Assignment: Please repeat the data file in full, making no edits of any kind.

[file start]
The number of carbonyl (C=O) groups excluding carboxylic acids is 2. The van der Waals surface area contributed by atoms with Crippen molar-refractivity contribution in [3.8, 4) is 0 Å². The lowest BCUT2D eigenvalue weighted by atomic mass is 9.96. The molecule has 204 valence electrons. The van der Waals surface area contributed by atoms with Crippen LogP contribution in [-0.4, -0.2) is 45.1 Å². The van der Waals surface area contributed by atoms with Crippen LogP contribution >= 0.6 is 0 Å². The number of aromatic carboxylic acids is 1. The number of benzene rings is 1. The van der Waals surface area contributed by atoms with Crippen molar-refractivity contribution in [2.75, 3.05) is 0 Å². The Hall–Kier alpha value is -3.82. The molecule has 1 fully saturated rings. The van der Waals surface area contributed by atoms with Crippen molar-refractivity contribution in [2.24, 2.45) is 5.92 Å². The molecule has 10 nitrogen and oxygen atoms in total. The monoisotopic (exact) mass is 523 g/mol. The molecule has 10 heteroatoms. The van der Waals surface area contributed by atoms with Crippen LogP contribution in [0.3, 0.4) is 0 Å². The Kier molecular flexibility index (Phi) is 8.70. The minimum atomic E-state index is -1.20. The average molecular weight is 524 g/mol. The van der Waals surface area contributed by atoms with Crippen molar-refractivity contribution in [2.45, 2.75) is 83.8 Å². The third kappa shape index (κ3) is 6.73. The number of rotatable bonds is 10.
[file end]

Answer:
The number of carbonyl (C=O) groups excluding carboxylic acids is 2. The van der Waals surface area contributed by atoms with Crippen molar-refractivity contribution in [3.8, 4) is 0 Å². The lowest BCUT2D eigenvalue weighted by atomic mass is 9.96. The molecule has 204 valence electrons. The van der Waals surface area contributed by atoms with Crippen LogP contribution in [-0.4, -0.2) is 45.1 Å². The van der Waals surface area contributed by atoms with Crippen LogP contribution >= 0.6 is 0 Å². The number of aromatic carboxylic acids is 1. The number of benzene rings is 1. The van der Waals surface area contributed by atoms with Crippen molar-refractivity contribution in [2.75, 3.05) is 0 Å². The Hall–Kier alpha value is -3.82. The molecule has 1 fully saturated rings. The van der Waals surface area contributed by atoms with Crippen molar-refractivity contribution in [2.24, 2.45) is 5.92 Å². The molecule has 10 nitrogen and oxygen atoms in total. The monoisotopic (exact) mass is 523 g/mol. The molecule has 10 heteroatoms. The van der Waals surface area contributed by atoms with Crippen LogP contribution in [0.3, 0.4) is 0 Å². The Kier molecular flexibility index (Phi) is 8.70. The minimum atomic E-state index is -1.20. The average molecular weight is 524 g/mol. The van der Waals surface area contributed by atoms with Crippen molar-refractivity contribution in [2.45, 2.75) is 83.8 Å². The third kappa shape index (κ3) is 6.73. The number of rotatable bonds is 10.